- The Washington Times - Wednesday, June 1, 2016

Sen. Bernard Sanders said Wednesday he thinks he has an “excellent chance” to win California next week, and said he expects to work on winning over superdelegates who might have made early commitments to likely Democratic presidential nominee Hillary Clinton.

“I think we have an excellent chance to win California, and it is just possible that we might win it in a significant way,” Mr. Sanders told reporters in California.

“And if we win California, and if we win South Dakota, and North Dakota, and Montana, and New Mexico, and New Jersey … and [the] following week do well in Washington, D.C., I think we will be marching into the Democratic convention with an enormous amount of momentum,” he said.

California and those handful of states vote June 7, while D.C. votes June 14. The Democratic convention is in Philadelphia in July.

Mr. Sanders cited recent polling that showed him outperforming Mrs. Clinton in matchups against presumptive GOP nominee Donald Trump.

“I think a lot of the delegates in Philadelphia are going to be scratching their heads, and I think some of them — hopefully a lot of them — will come to the conclusion that if we want to beat Donald Trump, and it is absolutely imperative for the future of this country that we defeat Donald Trump, that Bernie Sanders will be the candidate,” he said.

Mr. Sanders said that after June 7, he expects to be competing to win the June 14 D.C. primary and said he will also be talking to superdelegates — party officials who can support either candidate.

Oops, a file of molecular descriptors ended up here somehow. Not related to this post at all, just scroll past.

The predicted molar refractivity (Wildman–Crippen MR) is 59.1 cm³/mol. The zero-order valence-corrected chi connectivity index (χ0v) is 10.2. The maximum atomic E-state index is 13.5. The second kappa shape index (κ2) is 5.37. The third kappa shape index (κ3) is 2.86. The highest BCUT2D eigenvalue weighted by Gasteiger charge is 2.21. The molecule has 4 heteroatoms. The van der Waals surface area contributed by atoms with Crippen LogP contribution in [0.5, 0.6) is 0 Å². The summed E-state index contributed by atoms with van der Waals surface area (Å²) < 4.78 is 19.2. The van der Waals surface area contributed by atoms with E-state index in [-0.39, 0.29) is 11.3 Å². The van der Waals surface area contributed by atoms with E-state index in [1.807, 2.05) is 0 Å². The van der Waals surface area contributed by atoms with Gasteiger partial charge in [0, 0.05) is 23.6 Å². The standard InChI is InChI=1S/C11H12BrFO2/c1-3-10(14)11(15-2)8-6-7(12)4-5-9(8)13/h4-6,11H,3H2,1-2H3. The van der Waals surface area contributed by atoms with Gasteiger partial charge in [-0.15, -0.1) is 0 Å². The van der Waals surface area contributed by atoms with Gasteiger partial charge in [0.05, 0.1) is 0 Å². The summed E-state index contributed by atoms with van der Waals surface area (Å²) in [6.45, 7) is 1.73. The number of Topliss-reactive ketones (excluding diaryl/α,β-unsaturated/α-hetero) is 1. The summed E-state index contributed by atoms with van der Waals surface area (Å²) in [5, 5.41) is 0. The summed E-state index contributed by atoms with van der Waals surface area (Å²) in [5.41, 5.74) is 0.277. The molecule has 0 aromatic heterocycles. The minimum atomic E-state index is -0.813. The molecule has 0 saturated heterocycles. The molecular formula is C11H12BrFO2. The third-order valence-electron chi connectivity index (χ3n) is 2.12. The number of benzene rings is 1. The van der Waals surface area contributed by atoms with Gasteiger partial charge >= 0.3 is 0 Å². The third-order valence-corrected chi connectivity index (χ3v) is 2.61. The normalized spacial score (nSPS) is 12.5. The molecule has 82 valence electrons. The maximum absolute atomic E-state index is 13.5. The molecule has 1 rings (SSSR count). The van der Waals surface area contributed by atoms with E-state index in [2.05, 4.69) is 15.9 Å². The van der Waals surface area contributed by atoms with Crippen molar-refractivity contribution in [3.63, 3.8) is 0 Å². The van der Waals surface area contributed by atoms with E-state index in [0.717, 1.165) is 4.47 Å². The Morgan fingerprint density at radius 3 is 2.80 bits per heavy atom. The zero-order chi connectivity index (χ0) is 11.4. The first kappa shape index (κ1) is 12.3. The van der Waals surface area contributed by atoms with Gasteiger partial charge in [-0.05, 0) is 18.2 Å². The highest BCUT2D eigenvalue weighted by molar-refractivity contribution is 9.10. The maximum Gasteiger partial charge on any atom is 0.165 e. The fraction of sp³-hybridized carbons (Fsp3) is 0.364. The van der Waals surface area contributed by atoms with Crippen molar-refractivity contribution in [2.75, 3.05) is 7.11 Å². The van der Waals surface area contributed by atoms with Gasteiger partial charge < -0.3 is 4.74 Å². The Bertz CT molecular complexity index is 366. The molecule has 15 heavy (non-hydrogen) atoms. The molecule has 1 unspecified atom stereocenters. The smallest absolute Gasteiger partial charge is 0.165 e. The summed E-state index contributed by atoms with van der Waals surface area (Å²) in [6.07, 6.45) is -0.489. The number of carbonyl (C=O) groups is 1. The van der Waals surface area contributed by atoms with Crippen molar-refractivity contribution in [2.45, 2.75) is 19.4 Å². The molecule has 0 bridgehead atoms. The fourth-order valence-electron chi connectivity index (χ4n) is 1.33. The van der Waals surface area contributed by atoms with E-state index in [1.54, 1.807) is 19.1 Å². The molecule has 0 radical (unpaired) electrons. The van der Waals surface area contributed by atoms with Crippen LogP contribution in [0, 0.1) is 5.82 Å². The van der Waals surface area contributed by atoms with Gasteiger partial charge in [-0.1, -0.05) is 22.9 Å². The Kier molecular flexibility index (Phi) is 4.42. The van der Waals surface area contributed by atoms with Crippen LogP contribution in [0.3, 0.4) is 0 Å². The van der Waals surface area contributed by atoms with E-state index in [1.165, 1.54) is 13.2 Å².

He said Mrs. Clinton won the support of more than 400 superdelegates “before anybody else was in the campaign.”

“Now frankly, that is absurd — an absurd process,” he said. “And I think there are people all across the Democratic political spectrum who are beginning to understand that that process of superdelegates declaring for a candidate eight months before the first ballot is cast in the nominating process makes no sense.

“Because you don’t know what happens in the campaign,” he said.

He said he would ask superdelegates to “please listen to the voters in your own state.”

He also said he would hope the superdelegates who threw their support to Mrs. Clinton early on will think hard about “which candidate for the Democratic nomination is the strongest candidate to defeat Donald Trump.”

Mr. Sanders said that beyond polls, his campaign has energized new people.

“It is our campaign that has the energy and the enthusiasm,” he said. “And what that translates to is the fact that Republicans win elections when people are demoralized and don’t come out to vote.”

“Progressives and Democrats win elections when there is excitement, when there is energy — when people who sometimes don’t vote will come out to vote,” he said.

The AP’s latest delegate tally put Mrs. Clinton at 2,312 delegates — 71 short of the 2,383 necessary to clinch the nomination — and Mr. Sanders at 1,545. Those totals include both pledged delegates and superdelegates.

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